Winter is just around the corner, so they say. Have you got your seat belts fastened? Reading material organised? Comfy clothes? Who knows, this ride could be a long and cold one.
It is my goal to make sure that you are ready for whatever may come our way over the next four months. More precisely, I want you to prepare your garden and the valuable permanent plants that you have in it from the ravages of our fourth season.
Let’s start with your lawn. The most important application of fertilizer is in the fall, particularly late in the fall. Like now. While your lawn naturally builds up sugars at its root zone this time of year, it is important to assist in the process by applying a low-nitrogen, high-potash fertilizer. You will not get the visible results that you do come spring when you apply a high nitrogen/slow release product. There is good reason for this. A stronger lawn come fall is better prepared for the winter ahead. The result is a hardier lawn that will bounce back come spring. You can also expect less snow mould, a faster green-up, and fewer weeds as your lawn is better able to compete with them.
Rake the leaves off your lawn and on to your garden beds. While on the surface of the soil, your leaves will provide valuable protection for perennial plants. Next spring, earth worms will come to the surface of the soil, gobble them up, and pull them down into the top soil, converting them into nitrogen-rich earthworm ‘castings’. As a result, everything that grows will benefit.
Many people ask me about composting the leaves of Norway Maples this time of year. Many of them have contracted what we loosely call ‘tar spot’. The fear is that by composting these leaves you may be perpetuating the spores of the blotch around your yard and neighbourhood. I say forget about it. Run your lawn mower over them a couple of times and place them in your composter along with finished tomato plants, petunias and the like. Come late spring next year the spores of ‘tar spot’ will be thick in the air, travelling with the wind. The spores that may persist in your composter will be of no consequence.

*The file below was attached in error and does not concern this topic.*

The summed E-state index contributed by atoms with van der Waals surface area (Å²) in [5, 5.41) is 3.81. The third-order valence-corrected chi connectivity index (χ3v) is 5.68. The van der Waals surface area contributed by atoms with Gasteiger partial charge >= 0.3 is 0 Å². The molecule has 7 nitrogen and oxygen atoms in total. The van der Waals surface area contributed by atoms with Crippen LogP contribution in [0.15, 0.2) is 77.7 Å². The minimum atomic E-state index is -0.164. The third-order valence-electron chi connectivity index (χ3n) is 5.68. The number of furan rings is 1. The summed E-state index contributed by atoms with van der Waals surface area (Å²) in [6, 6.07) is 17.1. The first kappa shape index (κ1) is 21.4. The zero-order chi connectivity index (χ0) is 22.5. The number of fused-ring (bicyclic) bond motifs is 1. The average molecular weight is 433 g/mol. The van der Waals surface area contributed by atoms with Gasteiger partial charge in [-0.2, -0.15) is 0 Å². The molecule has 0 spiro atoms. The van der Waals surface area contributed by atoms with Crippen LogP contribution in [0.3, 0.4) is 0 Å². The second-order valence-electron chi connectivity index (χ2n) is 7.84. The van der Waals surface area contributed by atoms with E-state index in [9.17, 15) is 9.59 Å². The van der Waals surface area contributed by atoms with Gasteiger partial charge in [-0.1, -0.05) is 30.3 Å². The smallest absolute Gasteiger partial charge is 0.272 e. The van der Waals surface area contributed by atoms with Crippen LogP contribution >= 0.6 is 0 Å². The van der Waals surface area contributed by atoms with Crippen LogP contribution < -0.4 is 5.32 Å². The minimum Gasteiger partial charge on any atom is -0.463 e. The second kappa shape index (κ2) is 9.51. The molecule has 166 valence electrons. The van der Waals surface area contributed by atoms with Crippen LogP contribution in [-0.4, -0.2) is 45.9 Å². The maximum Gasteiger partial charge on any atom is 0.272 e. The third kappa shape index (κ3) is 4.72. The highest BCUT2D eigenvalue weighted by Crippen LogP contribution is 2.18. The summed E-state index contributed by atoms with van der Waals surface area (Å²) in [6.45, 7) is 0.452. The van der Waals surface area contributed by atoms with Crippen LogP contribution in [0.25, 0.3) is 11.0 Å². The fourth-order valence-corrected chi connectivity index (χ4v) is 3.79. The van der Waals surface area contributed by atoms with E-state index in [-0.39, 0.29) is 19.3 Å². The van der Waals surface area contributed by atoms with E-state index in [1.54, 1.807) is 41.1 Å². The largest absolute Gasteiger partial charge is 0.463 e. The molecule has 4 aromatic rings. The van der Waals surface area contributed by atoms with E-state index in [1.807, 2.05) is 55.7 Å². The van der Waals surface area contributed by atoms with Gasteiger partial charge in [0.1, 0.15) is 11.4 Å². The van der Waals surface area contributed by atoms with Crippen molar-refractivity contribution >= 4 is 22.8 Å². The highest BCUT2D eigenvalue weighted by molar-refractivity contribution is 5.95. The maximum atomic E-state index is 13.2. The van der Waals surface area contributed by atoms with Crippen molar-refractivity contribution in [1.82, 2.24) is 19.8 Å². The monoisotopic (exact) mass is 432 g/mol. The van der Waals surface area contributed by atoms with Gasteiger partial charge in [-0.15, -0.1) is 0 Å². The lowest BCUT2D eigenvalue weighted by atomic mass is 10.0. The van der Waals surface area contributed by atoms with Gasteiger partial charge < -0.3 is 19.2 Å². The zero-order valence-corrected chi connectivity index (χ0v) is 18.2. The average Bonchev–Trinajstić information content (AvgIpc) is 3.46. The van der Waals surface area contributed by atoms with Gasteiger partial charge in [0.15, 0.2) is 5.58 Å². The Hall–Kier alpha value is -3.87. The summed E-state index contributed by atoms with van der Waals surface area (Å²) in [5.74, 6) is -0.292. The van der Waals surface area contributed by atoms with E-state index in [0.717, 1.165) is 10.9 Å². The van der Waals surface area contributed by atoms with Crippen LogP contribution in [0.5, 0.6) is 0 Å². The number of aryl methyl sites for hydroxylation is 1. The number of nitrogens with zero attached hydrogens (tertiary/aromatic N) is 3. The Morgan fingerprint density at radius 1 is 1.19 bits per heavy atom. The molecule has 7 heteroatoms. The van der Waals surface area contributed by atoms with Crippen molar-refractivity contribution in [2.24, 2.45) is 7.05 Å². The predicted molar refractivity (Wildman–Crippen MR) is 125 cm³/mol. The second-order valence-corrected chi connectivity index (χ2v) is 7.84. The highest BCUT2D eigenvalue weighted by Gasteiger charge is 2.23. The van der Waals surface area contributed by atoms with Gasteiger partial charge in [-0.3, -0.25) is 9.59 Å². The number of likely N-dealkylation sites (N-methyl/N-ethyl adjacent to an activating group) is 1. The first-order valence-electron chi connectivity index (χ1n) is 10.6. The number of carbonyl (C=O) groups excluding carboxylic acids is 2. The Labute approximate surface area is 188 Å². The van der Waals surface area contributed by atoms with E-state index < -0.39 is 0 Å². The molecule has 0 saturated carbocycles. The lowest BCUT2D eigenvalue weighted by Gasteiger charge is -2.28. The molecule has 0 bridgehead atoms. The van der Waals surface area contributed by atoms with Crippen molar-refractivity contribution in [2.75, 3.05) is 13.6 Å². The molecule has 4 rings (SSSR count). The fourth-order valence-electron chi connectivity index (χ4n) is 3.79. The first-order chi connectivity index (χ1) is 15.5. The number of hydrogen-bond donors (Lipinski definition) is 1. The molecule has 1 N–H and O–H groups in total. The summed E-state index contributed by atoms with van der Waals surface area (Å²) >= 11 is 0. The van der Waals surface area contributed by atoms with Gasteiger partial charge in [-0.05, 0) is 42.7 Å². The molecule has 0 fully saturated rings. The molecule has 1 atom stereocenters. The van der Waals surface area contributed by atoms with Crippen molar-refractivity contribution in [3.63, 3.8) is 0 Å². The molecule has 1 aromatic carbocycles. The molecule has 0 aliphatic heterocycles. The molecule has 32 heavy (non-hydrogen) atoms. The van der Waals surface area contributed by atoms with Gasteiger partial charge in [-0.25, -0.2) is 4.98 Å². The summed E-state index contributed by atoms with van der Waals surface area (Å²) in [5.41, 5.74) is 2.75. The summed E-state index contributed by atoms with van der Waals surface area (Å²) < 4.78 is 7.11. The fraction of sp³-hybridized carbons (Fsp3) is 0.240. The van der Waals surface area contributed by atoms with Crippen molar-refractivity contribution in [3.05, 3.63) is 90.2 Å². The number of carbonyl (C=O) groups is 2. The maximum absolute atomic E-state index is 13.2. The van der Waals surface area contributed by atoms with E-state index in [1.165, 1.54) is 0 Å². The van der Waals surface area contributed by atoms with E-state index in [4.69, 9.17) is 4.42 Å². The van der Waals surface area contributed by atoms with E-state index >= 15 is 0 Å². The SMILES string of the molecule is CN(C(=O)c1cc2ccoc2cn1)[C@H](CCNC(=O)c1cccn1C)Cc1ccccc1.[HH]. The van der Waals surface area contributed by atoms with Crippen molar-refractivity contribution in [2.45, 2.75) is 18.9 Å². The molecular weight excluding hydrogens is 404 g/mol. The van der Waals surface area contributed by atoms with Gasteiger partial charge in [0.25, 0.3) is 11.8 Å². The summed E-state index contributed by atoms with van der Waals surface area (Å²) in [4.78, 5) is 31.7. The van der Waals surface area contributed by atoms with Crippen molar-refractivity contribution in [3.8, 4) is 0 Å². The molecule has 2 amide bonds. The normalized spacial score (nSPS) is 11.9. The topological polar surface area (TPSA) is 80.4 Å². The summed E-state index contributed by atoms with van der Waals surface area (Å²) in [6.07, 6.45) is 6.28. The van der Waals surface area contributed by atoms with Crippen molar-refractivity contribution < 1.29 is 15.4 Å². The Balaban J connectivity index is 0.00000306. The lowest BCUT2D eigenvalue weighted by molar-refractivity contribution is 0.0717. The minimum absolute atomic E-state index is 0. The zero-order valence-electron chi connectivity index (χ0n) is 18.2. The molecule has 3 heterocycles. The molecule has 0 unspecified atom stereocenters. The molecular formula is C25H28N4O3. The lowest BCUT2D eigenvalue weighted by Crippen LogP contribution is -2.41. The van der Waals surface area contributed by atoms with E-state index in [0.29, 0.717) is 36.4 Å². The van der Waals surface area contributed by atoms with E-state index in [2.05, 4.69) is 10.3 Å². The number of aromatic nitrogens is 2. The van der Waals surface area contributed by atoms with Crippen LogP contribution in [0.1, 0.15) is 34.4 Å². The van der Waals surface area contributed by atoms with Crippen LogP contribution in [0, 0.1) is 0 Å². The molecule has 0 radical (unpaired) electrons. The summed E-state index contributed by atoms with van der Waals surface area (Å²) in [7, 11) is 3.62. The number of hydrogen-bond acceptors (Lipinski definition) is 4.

The permanent plants in your garden that ‘die down’ to the ground each fall require a very simple strategy. For the most part I do not do a thing. I let them stand upright in the garden all winter long, providing a modicum of winter interest. Seed heads attract a variety of song birds, especially after the first snow fall when food foraging becomes difficult. However, I do cut back and clean up the soft leaved plants like hostas, day lilies, and peonies. Rumour has it that slugs and other bugs harbour under them but I am not sure about that. And even if they do, don’t kid yourself that removing a few leaves will reduce their population in a measurable way.
I make it a point to leave all of my ornamental grasses standing through the winter and the flowers on my hydrangeas also. Again, there is winter interest in this stuff. When the ground is covered in a blanket of snow it doesn’t take much to entertain a Canadian gardener. A few birds on my Miscanthus are better than nothing.
As for the fallen tree leaves that you put on your perennials, be sure to mark the plants with a stick, plant marker or even a paint stir stick. Come spring be sure to pull most of the leaf mulch back from the plant otherwise you might just smother it.
Hybrid teas, floribundas and grandifloras should be hilled up with fresh top soil or triple mix about 40 to 50 centimetres up the canes of the plant. This insulates them from the freeze/thaw cycles that often wreak havoc. Winter hardy shrub roses and climbers do not require any work on your part.
Young fruit trees with a trunk diameter of 4 cm or about 1 ½ inches are susceptible to damage from mice, rats, rabbits and even deer. I put a spiral shaped plastic collar on mine. They are inexpensive and work well. Once the tree has matured, usually after four or five years, the ‘bark eaters’ are less interested in making dinner out of your fruit trees.
We live in an area that is not naturally friendly to rhododendrons. Our soil in Southern Ontario is generally alkaline [they like it acidic] and our winters are often just harsh enough to knock the stuffing out of them. I bang four wooden stakes into the ground around each plant and stretch burlap around them, creating a wall of fabric. Do this twice, for a double layer to protect them from sun and wind.
Spray rhododendrons and other broad leafed evergreens like boxwood and euonymus with Wilt-pruf. This is amazing stuff as it coats the foliage of wind and sun sensitive plants with an invisible and harmless coating that allows the leaf tissue to breathe, without desiccating in our naturally dry winter weather. Buy enough to spray on your cut Christmas tree to help to keep it moist and to reduce fire hazard.
It is not too late to plant many spring flowering bulbs. Tulips are your best bet. My Dad used to plant them the day before Christmas with great success come spring. He brought home all of the unsold tulips from his garden centre. Such was the nature of our family garden while growing up, populated with leftovers. My therapist says that I will get over it.